Wednesday, April 11, 2018

Going Dog-Sledding In The Snow

The Kochi-based businessman Balram Menon talks about his experiences in Mongolia. On an average, the country receives only five Indian tourists in a year

Photos: Balram Menon going dog-sledding; the statue of Genghis Khan 

By Shevlin Sebastian

The ten Siberian huskies began barking in unison as Balram Menon stepped onto the sled. The time: 10.30 a.m. The place: Gorkhi-Terelj National Park at Mongolia. They set off. On all sides, there was snow and bare brown trees. The temperature was minus 20 degrees even though it was the month of March. Soon, the dogs picked up speed.

The Kochi-based businessman felt thrilled, as they raced through the snowy expanse. “There is a handle which could be used to apply the brakes and control the sledge,” says Balram.

A kilometre ahead was a man inside a jeep. “His job was to keep control of the dogs,” says Balram. “If they see some animals they will get distracted and try to attack them. So, he blows the horn and removes the animals from the path. The Huskies are ferocious dogs but they have been trained to be friendly with human beings.”

Suddenly, the sled hit a rock hidden under the snow and Balram went flying. He had a soft landing on the snow. So he got up quickly and chased the sled and managed to get on.

After an hour came the lunch break. A barbeque was lit and meat fried. “I was feeling so hungry the food was welcome,” says Balram. In the end, he traversed 28 kms before the journey came to an end.

Balram got interested in going to Mongolia when he saw a dog-sled video on Facebook. The page belonged to a man called Bold Purvedelgar from Mongolia. So Balram contacted Bold. “He is one of the few Mongolians who can speak English,” says Balram. “He told me to come to Mongolia and would arrange everything.”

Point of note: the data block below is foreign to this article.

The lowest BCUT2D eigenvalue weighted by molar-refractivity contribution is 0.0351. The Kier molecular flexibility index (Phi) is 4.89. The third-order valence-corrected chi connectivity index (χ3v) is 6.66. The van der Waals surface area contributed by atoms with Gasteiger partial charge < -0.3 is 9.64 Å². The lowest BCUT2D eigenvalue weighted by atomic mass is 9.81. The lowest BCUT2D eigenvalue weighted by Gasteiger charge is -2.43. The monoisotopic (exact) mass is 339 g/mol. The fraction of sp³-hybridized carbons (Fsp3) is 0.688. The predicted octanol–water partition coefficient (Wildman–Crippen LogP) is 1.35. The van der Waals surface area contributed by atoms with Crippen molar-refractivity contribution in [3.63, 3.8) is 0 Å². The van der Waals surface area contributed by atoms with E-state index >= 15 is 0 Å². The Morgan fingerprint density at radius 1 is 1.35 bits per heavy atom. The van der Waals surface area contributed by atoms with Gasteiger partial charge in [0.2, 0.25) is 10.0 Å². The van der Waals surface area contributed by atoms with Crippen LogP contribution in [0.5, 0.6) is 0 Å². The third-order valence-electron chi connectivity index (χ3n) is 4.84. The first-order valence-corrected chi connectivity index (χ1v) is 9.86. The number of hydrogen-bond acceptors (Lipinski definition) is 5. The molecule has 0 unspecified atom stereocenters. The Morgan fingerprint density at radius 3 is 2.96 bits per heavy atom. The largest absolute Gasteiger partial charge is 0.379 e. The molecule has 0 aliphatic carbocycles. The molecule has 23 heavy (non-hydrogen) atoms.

Asked about the temperature, Bold said that it varied from -20 to -40 degrees Centigrade. “He asked whether I could cope with that,” says Balram. “I told him I was prepared for the challenge.”

In the end, Balram had to wear five layers of thermal clothing.

As for the route, since there is no direct flight from Kochi to Mongolia, Balram flew to Colombo. From there, he went to Bangkok, Beijing and then to Mongolia. “It took around 18 hours,” he says.

Apart from dog sledding, Balram tried paragliding. This was at Tsaonjin Boldog Province, around 100km from the country's capital Ulaanbaatar. “We had to walk up a mountain and then run on a flat ground and leap into the air,” he says. “It was very exciting.”

Another highlight was visiting the huge statue of Genghis Khan (1162-1227), the founder of the Mongol Empire at Tsaonjin Boldog. “It is the world's tallest equestrian statue,” says Balram. “The horse is 120 feet high. The statue is made of stainless steel.”

Genghis is regarded as the father of the nation. “While the rest of the world thinks he was a terror, for the Mongolians he is a hero,” says Balram. “He had the largest army in the world and conquered large areas of Asia and Europe.”

Genghis was following a religion called Shamanism, through which you interact with spirits. “Before embarking on a war, he would communicate with the spirits, so that he would get an idea of whether he can win the war or not,” says Balram. “But after the conquest of Mongolia by Russia (1921-24), shamanism was completely destroyed.”

But the traditional food and culture survive. Balram stayed in a tent, called Ger, which is made of horse skin and hair. “It offers a good protection against the cold,” says Balram. “They have small ovens and use horse dung for fire. But there is no electricity, no digital communications and no bathrooms. You have to go out into the forest to do your ablutions.”

The food is unique and different. The staple food is steam dumplings. During winter, they have meat products, so that they can feel warm. And in summer it is cheese. There is also a national drink called airag, which is made from the fermented milk of a mare. “It is highly alcoholic in content,” says Balram. “One sip is enough to send you floating.”

As for the attitude of the people towards Indians, Balram says, “They are very friendly. They feel an affinity because the people of the North-East of India look like them.” 

(The New Indian Express, Kochi and Thiruvananthapuram)

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